Hydropower Reservoir Emissions
Dams and reservoirs are not as clean, renewable, or as emissions-free as many of us have long believed!
Partnering with PhD students at the Virginia Scientist-Community Interface (V-SCI), Alabama Rivers Alliance has analyzed the net methane and carbon dioxide emissions of two of Alabama Power’s hydropower reservoirs using the G-res Tool. Developed by the International Hydropower Association and the UNESCO Chair in Global Environmental Change, G-res is a modeling tool for researchers and hydropower companies to estimate and report net emissions from reservoirs.
The web-based G-res model is free for personal use, but in order to publicly disclose our reservoir emissions modeling results using the G-res Tool, we went through the validation process and submitted all input data and sources for review by G-res Tool Expert Committee. You can find the validated G-res reports for each reservoir below. Validation acts as a stamp of approval attesting to the quality and rigor of the use of the tool and represents an independent verification of the results produced. Validation applies specifically to the tool’s use, not necessarily to project-specific input values.
NOTE: The G-res validations cover the total carbon footprint of each reservoir. G-res did not validate the “reservoir services allocation” portion of our analysis for either reservoir due to a lack of consensus on the various uses of the reservoirs. The allocation of emissions to hydropower presented in the V-SCI report were not validated by G-res but did use the same methods as described in the G-res User Guide.
TAKE ACTION TODAY to ask Southern Company to begin measuring, monitoring, and reducing its reservoir emissions.
Modeling Emissions Profiles of Weiss and Harris Reservoirs
V-SCI’s analysis shows that both reservoirs emit significant amounts of methane and would not be considered “clean” under the clean energy threshold proposed by Congress that would qualify a particular energy source as “clean” based on the amount of emissions produced per unit of energy.
Overview Report of V-SCI Findings
To understand the methods, data sources, and results for our analysis of Weiss reservoir on the Coosa River and Harris reservoir (also known as Lake Wedowee) on the Tallapoosa River, read V-SCI’s report, Reservoirs in Alabama are sources of greenhouse gas emissions. Please see the validation reports provided by the G-res Tool Expert Committee to see the list of inputs, predicated annual GHG emissions, changes in emissions over time, and total emissions footprint information for Alabama Power’s Weiss reservoir on the Coosa River. The G-res report breaks down methane (CH4) and carbon dioxide (CO2) emission into three different pathways: bubbling emissions, diffusive emissions, and degassing emissions.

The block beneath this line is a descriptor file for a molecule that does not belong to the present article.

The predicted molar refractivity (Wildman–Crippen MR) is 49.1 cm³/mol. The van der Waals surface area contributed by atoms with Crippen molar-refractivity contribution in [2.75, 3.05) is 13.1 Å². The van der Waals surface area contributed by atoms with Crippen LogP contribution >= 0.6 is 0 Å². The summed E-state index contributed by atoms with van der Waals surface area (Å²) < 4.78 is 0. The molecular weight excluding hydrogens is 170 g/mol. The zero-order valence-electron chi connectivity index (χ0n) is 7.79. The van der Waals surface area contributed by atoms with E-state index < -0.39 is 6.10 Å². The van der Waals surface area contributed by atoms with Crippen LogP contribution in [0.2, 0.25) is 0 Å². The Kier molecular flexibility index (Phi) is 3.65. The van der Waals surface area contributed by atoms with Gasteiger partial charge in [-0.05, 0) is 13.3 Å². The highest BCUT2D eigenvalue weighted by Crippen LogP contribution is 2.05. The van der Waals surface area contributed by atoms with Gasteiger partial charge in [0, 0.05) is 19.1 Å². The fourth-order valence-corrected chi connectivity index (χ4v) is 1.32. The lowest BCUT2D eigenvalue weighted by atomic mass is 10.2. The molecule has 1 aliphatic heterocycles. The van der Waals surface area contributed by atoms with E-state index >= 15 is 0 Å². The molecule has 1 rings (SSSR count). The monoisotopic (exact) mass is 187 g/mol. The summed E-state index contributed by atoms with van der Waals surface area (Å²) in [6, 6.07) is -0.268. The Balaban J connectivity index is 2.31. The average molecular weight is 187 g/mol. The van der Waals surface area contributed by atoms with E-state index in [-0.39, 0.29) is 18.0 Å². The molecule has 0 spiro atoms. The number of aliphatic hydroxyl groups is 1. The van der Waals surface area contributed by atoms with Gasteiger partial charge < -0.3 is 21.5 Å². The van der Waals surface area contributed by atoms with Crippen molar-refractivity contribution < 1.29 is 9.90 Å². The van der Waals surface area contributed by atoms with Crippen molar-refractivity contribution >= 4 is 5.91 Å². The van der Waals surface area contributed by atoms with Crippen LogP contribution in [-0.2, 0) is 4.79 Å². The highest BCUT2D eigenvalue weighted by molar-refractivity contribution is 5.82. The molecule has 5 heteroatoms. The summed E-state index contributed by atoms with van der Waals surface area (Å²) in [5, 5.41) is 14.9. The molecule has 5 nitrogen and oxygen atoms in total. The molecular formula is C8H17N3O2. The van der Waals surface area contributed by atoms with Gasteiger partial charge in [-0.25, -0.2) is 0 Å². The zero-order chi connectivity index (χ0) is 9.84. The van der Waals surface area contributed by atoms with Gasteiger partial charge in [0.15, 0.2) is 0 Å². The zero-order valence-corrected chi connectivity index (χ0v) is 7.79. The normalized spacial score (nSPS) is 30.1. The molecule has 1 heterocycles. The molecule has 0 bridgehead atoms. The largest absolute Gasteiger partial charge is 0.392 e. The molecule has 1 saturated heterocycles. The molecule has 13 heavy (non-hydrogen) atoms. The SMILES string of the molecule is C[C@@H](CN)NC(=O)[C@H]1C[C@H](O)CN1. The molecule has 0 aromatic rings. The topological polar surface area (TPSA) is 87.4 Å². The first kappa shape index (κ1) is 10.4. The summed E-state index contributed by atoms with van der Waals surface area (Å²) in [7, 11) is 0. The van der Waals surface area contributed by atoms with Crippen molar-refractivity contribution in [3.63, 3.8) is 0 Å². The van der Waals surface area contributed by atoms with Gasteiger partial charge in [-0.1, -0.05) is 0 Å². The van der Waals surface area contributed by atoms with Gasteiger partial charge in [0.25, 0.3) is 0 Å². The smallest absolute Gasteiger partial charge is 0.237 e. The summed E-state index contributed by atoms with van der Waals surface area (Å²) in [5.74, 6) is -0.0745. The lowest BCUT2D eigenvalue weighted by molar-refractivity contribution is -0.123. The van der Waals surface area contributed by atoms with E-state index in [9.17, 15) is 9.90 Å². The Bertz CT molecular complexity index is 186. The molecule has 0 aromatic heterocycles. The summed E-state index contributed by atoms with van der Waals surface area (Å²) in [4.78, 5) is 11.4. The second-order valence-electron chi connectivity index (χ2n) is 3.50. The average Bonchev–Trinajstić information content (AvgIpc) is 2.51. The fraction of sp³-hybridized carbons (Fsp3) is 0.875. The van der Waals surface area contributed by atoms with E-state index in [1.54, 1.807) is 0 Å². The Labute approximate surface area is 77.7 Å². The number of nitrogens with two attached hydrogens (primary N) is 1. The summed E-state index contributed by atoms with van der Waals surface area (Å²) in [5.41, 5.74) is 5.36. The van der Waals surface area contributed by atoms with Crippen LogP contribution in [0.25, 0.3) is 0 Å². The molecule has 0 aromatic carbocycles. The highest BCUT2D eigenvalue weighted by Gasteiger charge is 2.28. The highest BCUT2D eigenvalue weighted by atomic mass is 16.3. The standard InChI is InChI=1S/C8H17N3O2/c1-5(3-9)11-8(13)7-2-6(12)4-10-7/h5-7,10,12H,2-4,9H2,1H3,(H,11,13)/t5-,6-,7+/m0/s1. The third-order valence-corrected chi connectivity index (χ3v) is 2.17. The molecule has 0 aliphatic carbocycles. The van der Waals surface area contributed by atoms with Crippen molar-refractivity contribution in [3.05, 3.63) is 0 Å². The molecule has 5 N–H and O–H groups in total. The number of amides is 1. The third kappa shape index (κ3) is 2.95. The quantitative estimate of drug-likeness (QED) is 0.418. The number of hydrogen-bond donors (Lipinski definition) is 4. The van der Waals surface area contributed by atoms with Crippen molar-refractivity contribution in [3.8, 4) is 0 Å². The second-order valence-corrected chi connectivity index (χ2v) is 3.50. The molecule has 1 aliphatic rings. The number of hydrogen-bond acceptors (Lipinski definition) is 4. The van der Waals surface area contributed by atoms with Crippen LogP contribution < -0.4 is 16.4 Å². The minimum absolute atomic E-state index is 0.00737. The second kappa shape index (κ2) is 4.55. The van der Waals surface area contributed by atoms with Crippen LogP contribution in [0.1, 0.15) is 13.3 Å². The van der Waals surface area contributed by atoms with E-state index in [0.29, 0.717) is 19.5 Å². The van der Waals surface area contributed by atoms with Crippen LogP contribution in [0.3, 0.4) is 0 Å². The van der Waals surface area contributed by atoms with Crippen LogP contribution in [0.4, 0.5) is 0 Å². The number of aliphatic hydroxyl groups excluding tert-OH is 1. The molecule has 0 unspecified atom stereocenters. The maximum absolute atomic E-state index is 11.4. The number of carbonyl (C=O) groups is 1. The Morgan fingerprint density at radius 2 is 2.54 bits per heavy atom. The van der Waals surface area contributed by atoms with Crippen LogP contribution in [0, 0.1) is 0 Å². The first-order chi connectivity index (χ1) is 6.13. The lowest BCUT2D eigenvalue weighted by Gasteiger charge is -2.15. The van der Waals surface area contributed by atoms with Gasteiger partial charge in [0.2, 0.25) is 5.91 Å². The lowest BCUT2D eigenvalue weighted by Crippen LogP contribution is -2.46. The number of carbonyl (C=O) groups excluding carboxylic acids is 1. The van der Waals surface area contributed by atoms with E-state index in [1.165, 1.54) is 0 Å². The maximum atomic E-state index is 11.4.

Click the image below to read the Harris report. Click the image below to read the Weiss report.
CLICK HERE to see our Completed Checklist for Validation of G-Res Results
The following three-part G-res Tool tutorial video series was created by V-SCI in partnership with ARA and with support from the Hydropower Reform Coalition. These videos will help you gain a basic understanding of the G-res Tool and how to find information needed to model the net carbon footprints of your local reservoirs, but please refer to the official G-res Guidance Documents or reach out to the G-res team for definitive answers to any questions about the modeling tool. Official trainings are also available through G-res by clicking here.
Overview of the Modeling
Explanation of the Model Inputs
Explanation of the Model Outputs
LEARN MORE + TAKE ACTION
TAKE ACTION: Ask Southern Company to Undertake an Assessment of its Reservoir Emissions!